Or so I thought....
Over about a month, I had even less to show before I had started my new, ''creative'' endeavor than way back when I had been ''lazy'' and just spent all my time waiting for an idea to come naturally. ''What went wrong?'' I thought, ''Shouldn't I be even better at story-writing now?'' All my work was of the lamest quality; it all looked like stuff that someone had thought up after eating breakfast and brainstorming out of his mind for an hour. I was absolutely discouraged, to say the least. My creative juices had run completely dry, my talent... gone. ''This is it,'' I thought, ''My original work is my best work; I just can't make anything of the same quality.''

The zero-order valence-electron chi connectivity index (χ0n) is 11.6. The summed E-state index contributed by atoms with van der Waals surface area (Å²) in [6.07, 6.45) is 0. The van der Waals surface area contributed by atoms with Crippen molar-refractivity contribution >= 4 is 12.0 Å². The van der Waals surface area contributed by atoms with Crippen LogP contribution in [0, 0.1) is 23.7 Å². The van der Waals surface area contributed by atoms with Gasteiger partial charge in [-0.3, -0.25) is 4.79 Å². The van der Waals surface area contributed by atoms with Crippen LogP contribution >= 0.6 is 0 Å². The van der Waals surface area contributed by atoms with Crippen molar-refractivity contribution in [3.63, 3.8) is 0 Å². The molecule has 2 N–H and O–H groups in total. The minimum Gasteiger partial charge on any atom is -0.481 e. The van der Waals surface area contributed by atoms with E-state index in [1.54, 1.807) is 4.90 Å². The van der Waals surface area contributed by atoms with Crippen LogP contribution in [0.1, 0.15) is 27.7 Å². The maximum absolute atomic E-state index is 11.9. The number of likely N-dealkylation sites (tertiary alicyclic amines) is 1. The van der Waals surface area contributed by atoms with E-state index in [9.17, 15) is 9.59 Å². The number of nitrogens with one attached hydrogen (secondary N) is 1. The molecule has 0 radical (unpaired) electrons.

The following days were boring, let me tell you. Free-time was spent playing games and watching Lost. In case you haven't heard of that TV show, it follows the events following a plane-crash on a mysterious (and I mean really mysterious) island. The story is chock full of plot-twists, complex characters with troubled pasts, and ongoing exploration of the island's secrets (if you haven't watched it, you need to). Around this time, I started getting new ideas for story-lines and gameplay elements. I'd go to my desk more often than usual and pour out never-ending novel ideas for gameplay mechanics, enemy types, level designs, and characters. It was as if Lost had turned my brain back on without actually giving me anything to work on.
The pains of this process I went through could have been saved, if only I had understood one concept, the fuel of everyone's creative talent: inspiration.